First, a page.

Russia has just announced that it wishes to exit the Council of Europe. Shortly afterwards, the Council of Europe withdrew the membership of Russia with immediate effect. This means that Russia is now excluded from the European Court of Human Rights. What consequences will this have?
To date, Russia was also bound by the European Convention on Human Rights in its current conflict in Ukraine. However, the European Court of Human Rights had severely limited its responsibility with regard to ongoing armed conflicts – most recently with regard to Russia’s war against Georgia. Even so, membership would have meant a certain amount of leverage in order to put pressure on Russia from a human rights perspective if this was warranted by its behaviour, and to bring the country before an international court. This option is no longer available now that Russia has been excluded from the Council of Europe.
However, Russia has already ignored judgements from the European Court of Human Rights in the past.
Yes, that’s true. That’s why proceedings such as these should not just be judged with respect to the implementation of judgements. Instead, it should be noted that through these proceedings, infringements of human rights can be examined and ultimately made public.
Sabine Leutheusser-Schnarrenberger and Gerhart Baum from the FDP have submitted a personal criminal complaint against Putin. Does something like this have any chance of succeeding?
According to the “Völkerstrafgesetzbuch”, or international criminal code, Germany as a non-involved state can also pursue infringements such as genocide, war crimes and crimes against humanity. However, Putin cannot currently be put before a German court, since as a head of state he enjoys immunity. However, such proceedings could be initiated against other politicians or members of the military who are involved in the conflict.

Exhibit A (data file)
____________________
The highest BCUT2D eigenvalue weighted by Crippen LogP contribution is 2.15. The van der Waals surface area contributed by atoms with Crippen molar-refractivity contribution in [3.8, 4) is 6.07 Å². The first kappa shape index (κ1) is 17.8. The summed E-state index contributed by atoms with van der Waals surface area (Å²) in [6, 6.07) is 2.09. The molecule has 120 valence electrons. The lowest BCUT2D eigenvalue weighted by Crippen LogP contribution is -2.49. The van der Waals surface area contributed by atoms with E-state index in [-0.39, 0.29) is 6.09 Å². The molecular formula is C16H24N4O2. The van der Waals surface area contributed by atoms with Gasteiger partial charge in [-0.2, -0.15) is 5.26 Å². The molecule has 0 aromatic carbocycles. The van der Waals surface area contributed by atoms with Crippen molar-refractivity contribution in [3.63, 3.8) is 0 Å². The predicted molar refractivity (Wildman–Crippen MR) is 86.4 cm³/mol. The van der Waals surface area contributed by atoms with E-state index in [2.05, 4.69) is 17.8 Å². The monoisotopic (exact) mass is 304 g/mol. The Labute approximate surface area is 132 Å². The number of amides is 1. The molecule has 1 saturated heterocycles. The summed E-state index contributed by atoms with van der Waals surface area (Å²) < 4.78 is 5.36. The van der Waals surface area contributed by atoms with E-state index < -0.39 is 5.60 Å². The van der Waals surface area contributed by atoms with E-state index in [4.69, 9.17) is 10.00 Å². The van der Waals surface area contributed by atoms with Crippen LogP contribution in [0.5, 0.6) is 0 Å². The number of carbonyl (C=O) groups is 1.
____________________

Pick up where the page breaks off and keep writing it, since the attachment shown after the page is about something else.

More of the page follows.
Overall, how great is the chance that Putin and the Russian leadership might one day be made to answer for this war before an international court?
In my view, the fact should not be ignored that Russia is already being made to pay for the war as a result of the very severe sanctions. Currently, this is the most effective tool with which to stop the aggressor. I do not think it is very likely that Putin will go to trial at any point in the future. But perhaps that’s not the right attitude. At the moment, the most that can be done is to prepare for such proceedings by recording facts. This will be important when hopefully there is peace. After all, for this to happen, those who are responsible for the war need to understand that they will be subject to investigations outside Russia under international law. I admit that this is a long-term prospect. But it is a very important one.
Interview: Benno Stieber
International courts that are responsible for international law
The International Court of Justice
The International Court of Justice is the most important court of the United Nations and is based in Den Haag. The court deals exclusively with disputes between states. Furthermore, the Court produces reports on issues relating to international law for UN committees and UN organizations.
The International Criminal Court
The International Criminal Court (ICC) is also based in Den Haag, but is independent from the UNO. Its area of responsibility cover the core crimes in international criminal law: genocide, crimes against humanity, the crime of aggression and war crimes. The ICC can only issue judgements regarding individuals, not states. However, important countries such as Russia, the US and China do not recognize the Court.
The European Court of Human Rights
The European Court of Human Rights (ECHR) belongs to the Council of Europe, a European organization with 46 member states. It is based in Strasbourg. The basis for the jurisdiction of the ECHR is the European Convention on Human Rights. Natural persons or legal entities can submit a complaint against a member state before the Court if they regard their rights as having been infringed.